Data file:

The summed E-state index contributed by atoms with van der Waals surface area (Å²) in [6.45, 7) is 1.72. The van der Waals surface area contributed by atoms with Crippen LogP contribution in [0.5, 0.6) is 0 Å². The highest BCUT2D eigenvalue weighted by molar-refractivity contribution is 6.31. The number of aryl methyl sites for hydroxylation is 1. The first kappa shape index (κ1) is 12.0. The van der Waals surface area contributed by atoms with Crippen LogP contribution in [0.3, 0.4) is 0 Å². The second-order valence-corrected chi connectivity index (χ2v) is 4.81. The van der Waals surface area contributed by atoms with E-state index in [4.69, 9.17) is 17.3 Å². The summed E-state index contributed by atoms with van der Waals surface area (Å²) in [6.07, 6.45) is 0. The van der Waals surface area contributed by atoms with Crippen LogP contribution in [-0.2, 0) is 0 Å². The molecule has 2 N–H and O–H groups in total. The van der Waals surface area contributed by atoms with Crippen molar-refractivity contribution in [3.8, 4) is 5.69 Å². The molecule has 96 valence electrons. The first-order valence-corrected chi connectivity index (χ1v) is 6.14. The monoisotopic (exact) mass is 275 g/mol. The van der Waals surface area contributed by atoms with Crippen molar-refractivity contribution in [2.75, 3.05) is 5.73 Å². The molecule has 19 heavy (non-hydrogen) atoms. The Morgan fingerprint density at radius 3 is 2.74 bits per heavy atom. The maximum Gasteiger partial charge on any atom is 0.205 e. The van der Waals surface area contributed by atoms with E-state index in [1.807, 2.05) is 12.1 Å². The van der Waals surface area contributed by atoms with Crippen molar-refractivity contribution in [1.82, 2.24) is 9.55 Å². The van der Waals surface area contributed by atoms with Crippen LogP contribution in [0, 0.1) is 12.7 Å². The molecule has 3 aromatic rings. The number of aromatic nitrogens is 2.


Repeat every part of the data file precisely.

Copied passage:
The summed E-state index contributed by atoms with van der Waals surface area (Å²) in [6.45, 7) is 1.72. The van der Waals surface area contributed by atoms with Crippen LogP contribution in [0.5, 0.6) is 0 Å². The highest BCUT2D eigenvalue weighted by molar-refractivity contribution is 6.31. The number of aryl methyl sites for hydroxylation is 1. The first kappa shape index (κ1) is 12.0. The van der Waals surface area contributed by atoms with Crippen LogP contribution in [0.3, 0.4) is 0 Å². The second-order valence-corrected chi connectivity index (χ2v) is 4.81. The van der Waals surface area contributed by atoms with E-state index in [4.69, 9.17) is 17.3 Å². The summed E-state index contributed by atoms with van der Waals surface area (Å²) in [6.07, 6.45) is 0. The van der Waals surface area contributed by atoms with Crippen LogP contribution in [-0.2, 0) is 0 Å². The molecule has 2 N–H and O–H groups in total. The van der Waals surface area contributed by atoms with Crippen molar-refractivity contribution in [3.8, 4) is 5.69 Å². The molecule has 96 valence electrons. The first-order valence-corrected chi connectivity index (χ1v) is 6.14. The monoisotopic (exact) mass is 275 g/mol. The van der Waals surface area contributed by atoms with Crippen molar-refractivity contribution in [2.75, 3.05) is 5.73 Å². The molecule has 19 heavy (non-hydrogen) atoms. The Morgan fingerprint density at radius 3 is 2.74 bits per heavy atom. The maximum Gasteiger partial charge on any atom is 0.205 e. The van der Waals surface area contributed by atoms with E-state index in [1.807, 2.05) is 12.1 Å². The van der Waals surface area contributed by atoms with Crippen molar-refractivity contribution in [1.82, 2.24) is 9.55 Å². The van der Waals surface area contributed by atoms with Crippen LogP contribution in [0, 0.1) is 12.7 Å². The molecule has 3 aromatic rings. The number of aromatic nitrogens is 2.